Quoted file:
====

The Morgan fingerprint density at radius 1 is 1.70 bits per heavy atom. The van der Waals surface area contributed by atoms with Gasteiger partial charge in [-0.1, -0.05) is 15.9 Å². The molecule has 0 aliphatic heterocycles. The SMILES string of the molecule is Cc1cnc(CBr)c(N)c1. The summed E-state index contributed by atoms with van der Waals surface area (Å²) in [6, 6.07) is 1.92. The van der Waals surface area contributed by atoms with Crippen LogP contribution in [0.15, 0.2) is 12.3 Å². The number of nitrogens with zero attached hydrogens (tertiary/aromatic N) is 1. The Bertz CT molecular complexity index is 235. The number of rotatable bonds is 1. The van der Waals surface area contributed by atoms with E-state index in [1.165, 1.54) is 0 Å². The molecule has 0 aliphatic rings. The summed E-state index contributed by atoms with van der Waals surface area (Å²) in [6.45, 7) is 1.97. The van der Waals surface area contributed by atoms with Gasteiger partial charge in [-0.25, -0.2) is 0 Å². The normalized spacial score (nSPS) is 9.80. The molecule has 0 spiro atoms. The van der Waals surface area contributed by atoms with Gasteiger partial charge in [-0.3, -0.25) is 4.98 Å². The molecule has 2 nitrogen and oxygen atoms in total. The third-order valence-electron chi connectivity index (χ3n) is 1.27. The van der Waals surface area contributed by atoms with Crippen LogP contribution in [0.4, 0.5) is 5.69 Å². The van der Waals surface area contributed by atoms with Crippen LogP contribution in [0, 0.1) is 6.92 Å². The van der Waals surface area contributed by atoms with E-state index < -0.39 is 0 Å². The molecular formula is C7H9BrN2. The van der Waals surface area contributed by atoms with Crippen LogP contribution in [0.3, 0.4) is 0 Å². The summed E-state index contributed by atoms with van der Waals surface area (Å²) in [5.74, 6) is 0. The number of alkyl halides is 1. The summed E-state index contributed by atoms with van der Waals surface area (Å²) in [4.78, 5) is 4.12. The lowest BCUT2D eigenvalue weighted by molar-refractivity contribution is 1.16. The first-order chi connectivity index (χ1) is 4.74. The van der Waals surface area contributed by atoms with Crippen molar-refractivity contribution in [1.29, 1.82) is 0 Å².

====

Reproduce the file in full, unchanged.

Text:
The Morgan fingerprint density at radius 1 is 1.70 bits per heavy atom. The van der Waals surface area contributed by atoms with Gasteiger partial charge in [-0.1, -0.05) is 15.9 Å². The molecule has 0 aliphatic heterocycles. The SMILES string of the molecule is Cc1cnc(CBr)c(N)c1. The summed E-state index contributed by atoms with van der Waals surface area (Å²) in [6, 6.07) is 1.92. The van der Waals surface area contributed by atoms with Crippen LogP contribution in [0.15, 0.2) is 12.3 Å². The number of nitrogens with zero attached hydrogens (tertiary/aromatic N) is 1. The Bertz CT molecular complexity index is 235. The number of rotatable bonds is 1. The van der Waals surface area contributed by atoms with E-state index in [1.165, 1.54) is 0 Å². The molecule has 0 aliphatic rings. The summed E-state index contributed by atoms with van der Waals surface area (Å²) in [6.45, 7) is 1.97. The van der Waals surface area contributed by atoms with Gasteiger partial charge in [-0.25, -0.2) is 0 Å². The normalized spacial score (nSPS) is 9.80. The molecule has 0 spiro atoms. The van der Waals surface area contributed by atoms with Gasteiger partial charge in [-0.3, -0.25) is 4.98 Å². The molecule has 2 nitrogen and oxygen atoms in total. The third-order valence-electron chi connectivity index (χ3n) is 1.27. The van der Waals surface area contributed by atoms with Crippen LogP contribution in [0.4, 0.5) is 5.69 Å². The van der Waals surface area contributed by atoms with Crippen LogP contribution in [0, 0.1) is 6.92 Å². The van der Waals surface area contributed by atoms with E-state index < -0.39 is 0 Å². The molecular formula is C7H9BrN2. The van der Waals surface area contributed by atoms with Crippen LogP contribution in [0.3, 0.4) is 0 Å². The summed E-state index contributed by atoms with van der Waals surface area (Å²) in [5.74, 6) is 0. The number of alkyl halides is 1. The summed E-state index contributed by atoms with van der Waals surface area (Å²) in [4.78, 5) is 4.12. The lowest BCUT2D eigenvalue weighted by molar-refractivity contribution is 1.16. The first-order chi connectivity index (χ1) is 4.74. The van der Waals surface area contributed by atoms with Crippen molar-refractivity contribution in [1.29, 1.82) is 0 Å².